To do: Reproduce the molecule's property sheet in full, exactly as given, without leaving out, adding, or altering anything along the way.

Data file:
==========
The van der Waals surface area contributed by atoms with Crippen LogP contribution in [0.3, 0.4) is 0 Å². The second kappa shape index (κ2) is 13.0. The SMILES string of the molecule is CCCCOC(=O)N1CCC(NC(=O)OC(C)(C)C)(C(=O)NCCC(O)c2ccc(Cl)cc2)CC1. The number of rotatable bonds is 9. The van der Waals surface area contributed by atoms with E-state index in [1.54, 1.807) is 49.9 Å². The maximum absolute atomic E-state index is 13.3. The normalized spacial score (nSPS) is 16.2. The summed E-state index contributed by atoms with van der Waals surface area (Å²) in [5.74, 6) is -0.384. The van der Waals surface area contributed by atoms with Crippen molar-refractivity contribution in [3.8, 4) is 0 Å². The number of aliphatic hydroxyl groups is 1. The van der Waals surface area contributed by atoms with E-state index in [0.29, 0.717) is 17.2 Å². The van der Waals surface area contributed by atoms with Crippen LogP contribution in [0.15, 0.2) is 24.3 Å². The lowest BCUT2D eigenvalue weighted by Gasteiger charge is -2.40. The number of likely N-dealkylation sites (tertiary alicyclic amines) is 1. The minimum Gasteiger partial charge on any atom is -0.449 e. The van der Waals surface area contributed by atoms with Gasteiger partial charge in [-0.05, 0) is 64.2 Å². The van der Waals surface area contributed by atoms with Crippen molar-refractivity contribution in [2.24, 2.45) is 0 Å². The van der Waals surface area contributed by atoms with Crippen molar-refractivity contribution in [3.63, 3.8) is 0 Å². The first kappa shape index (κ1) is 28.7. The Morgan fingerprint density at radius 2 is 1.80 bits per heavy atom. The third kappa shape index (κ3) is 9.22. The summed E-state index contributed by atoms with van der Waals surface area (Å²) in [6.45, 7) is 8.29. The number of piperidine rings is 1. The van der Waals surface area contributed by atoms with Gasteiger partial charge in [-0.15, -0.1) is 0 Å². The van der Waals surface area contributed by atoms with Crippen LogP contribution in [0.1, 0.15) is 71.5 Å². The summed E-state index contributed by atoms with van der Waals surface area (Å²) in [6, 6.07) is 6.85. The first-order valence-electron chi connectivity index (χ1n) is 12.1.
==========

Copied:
The van der Waals surface area contributed by atoms with Crippen LogP contribution in [0.3, 0.4) is 0 Å². The second kappa shape index (κ2) is 13.0. The SMILES string of the molecule is CCCCOC(=O)N1CCC(NC(=O)OC(C)(C)C)(C(=O)NCCC(O)c2ccc(Cl)cc2)CC1. The number of rotatable bonds is 9. The van der Waals surface area contributed by atoms with E-state index in [1.54, 1.807) is 49.9 Å². The maximum absolute atomic E-state index is 13.3. The normalized spacial score (nSPS) is 16.2. The summed E-state index contributed by atoms with van der Waals surface area (Å²) in [5.74, 6) is -0.384. The van der Waals surface area contributed by atoms with Crippen molar-refractivity contribution in [3.8, 4) is 0 Å². The number of aliphatic hydroxyl groups is 1. The van der Waals surface area contributed by atoms with E-state index in [0.29, 0.717) is 17.2 Å². The van der Waals surface area contributed by atoms with Crippen LogP contribution in [0.15, 0.2) is 24.3 Å². The lowest BCUT2D eigenvalue weighted by Gasteiger charge is -2.40. The number of likely N-dealkylation sites (tertiary alicyclic amines) is 1. The minimum Gasteiger partial charge on any atom is -0.449 e. The van der Waals surface area contributed by atoms with Gasteiger partial charge in [-0.05, 0) is 64.2 Å². The van der Waals surface area contributed by atoms with Crippen molar-refractivity contribution in [2.24, 2.45) is 0 Å². The van der Waals surface area contributed by atoms with Crippen molar-refractivity contribution in [3.63, 3.8) is 0 Å². The first kappa shape index (κ1) is 28.7. The Morgan fingerprint density at radius 2 is 1.80 bits per heavy atom. The third kappa shape index (κ3) is 9.22. The summed E-state index contributed by atoms with van der Waals surface area (Å²) in [6.45, 7) is 8.29. The number of piperidine rings is 1. The van der Waals surface area contributed by atoms with Gasteiger partial charge in [-0.15, -0.1) is 0 Å². The van der Waals surface area contributed by atoms with Crippen LogP contribution in [0.1, 0.15) is 71.5 Å². The summed E-state index contributed by atoms with van der Waals surface area (Å²) in [6, 6.07) is 6.85. The first-order valence-electron chi connectivity index (χ1n) is 12.1.